HULL: She said, "This had better be good."
GLASS (voice-over): Hull began with a 3D model on a computer, and then printed it, basically a special laser outlined the design, turning liquid plastic into a solid. The 3D object emerged gradually, layer by layer.
HULL: This is a stereo-lithography machine, and it's based on kind of the same technology, same principles as the original stereo-lithography machine 30 years ago.
GLASS (on camera): So, what's exactly happening inside?
HULL: Well, the laser beam projecting down from the top that's --
GLASS: You can see it just --
HULL: There you can see, just dancing around there, and that's -- every place that touches, it's converting the liquid into a solid.
GLASS: Is that how it was in the beginning, back in 83?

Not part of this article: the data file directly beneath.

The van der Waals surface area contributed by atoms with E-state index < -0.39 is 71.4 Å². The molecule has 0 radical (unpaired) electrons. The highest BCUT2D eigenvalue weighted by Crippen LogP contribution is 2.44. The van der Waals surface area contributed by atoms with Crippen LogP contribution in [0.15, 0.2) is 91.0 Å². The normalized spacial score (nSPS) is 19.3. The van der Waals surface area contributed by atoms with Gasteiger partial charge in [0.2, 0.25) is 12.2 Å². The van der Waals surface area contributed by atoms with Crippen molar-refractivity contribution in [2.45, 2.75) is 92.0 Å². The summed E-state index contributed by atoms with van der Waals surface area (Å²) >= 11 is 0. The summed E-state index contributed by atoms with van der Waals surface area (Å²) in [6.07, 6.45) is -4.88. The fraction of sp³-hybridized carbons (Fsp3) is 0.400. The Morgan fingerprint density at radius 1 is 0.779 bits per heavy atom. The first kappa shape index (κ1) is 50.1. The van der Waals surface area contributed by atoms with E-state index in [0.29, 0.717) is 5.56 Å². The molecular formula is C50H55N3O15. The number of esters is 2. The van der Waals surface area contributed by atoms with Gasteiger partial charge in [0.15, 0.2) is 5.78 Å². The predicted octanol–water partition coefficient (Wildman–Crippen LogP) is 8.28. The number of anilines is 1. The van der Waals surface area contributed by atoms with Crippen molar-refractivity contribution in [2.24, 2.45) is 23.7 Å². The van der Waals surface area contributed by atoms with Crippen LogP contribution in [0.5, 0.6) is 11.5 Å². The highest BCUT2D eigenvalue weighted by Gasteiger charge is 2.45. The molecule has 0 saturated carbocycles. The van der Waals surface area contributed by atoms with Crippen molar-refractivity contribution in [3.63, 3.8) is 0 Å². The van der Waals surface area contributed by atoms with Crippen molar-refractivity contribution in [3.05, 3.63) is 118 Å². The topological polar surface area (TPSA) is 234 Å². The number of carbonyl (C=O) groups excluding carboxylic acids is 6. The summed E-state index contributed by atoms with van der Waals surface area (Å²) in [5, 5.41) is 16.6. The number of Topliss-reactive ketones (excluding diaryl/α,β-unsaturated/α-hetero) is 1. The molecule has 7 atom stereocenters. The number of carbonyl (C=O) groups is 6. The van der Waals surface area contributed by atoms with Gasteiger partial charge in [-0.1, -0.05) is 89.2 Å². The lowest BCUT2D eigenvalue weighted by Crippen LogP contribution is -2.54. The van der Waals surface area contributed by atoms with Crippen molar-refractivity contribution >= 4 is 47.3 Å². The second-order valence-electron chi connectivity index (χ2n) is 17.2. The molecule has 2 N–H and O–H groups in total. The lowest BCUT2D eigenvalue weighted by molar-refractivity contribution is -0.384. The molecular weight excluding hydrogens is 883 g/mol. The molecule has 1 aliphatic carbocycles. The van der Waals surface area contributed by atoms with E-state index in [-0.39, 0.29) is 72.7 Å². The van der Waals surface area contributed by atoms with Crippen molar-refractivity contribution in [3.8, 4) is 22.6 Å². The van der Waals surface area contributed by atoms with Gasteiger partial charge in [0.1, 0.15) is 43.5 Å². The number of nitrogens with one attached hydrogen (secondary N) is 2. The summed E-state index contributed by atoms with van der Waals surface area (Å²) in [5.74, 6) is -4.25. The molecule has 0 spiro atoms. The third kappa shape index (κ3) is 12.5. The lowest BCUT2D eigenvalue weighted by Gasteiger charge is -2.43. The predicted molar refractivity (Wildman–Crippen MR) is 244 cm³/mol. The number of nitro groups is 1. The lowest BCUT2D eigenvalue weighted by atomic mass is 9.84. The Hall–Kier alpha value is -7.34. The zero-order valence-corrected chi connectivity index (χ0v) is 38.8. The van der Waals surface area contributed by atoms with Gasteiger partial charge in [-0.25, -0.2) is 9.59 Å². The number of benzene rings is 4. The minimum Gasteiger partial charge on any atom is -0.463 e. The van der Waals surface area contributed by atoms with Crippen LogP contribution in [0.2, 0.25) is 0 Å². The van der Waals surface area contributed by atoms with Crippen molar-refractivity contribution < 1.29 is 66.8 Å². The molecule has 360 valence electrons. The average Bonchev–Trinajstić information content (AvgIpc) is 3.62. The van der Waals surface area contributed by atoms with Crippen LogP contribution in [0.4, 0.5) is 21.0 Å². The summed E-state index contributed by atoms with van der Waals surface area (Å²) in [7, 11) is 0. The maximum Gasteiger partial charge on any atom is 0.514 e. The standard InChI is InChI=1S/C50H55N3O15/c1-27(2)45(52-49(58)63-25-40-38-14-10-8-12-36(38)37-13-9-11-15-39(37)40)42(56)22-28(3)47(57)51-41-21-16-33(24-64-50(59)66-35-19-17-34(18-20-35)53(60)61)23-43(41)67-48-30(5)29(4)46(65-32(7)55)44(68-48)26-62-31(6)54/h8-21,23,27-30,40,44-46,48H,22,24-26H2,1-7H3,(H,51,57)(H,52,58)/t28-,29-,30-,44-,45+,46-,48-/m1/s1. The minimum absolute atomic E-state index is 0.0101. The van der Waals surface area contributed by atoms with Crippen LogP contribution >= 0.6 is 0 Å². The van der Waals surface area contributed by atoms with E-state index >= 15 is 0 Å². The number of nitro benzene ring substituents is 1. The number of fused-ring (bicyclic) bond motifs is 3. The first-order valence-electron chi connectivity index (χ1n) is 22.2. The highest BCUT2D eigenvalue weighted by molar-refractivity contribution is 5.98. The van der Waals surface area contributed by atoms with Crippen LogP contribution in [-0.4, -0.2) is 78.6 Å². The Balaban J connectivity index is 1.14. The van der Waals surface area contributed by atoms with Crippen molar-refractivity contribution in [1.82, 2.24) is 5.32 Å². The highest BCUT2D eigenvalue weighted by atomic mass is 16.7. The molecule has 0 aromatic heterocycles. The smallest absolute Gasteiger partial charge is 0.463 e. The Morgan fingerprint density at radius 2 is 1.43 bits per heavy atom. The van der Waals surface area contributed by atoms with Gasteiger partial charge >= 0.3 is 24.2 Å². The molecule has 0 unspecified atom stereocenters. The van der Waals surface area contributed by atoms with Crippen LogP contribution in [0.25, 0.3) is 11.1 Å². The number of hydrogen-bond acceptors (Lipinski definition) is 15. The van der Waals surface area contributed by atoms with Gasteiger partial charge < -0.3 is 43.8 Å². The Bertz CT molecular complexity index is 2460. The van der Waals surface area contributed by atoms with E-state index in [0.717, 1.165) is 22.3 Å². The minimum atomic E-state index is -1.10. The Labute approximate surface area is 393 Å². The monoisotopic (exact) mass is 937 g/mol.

HULL: I didn't dance quite as fast, but it's --
GLASS (voice-over): Here at the trade fair in Frankfurt, there were multiple printers on display, and just as many applications: medical implants, musical instruments, the blades of an airplane engine, all 3D printed.
HULL: Well, it's really blossomed just in the last few years. The -- there's lots of things that contributed to that. The -- certainly the maker movement of low-cost machines and hobbyists interested in inventing and building using 3D printing.
GLASS: The 3D printing market will be worth, Hull predicts, a whopping $4.5 billion by 2018. Hull's company, the market leader 3D Systems, has triple turnover in the last four years alone.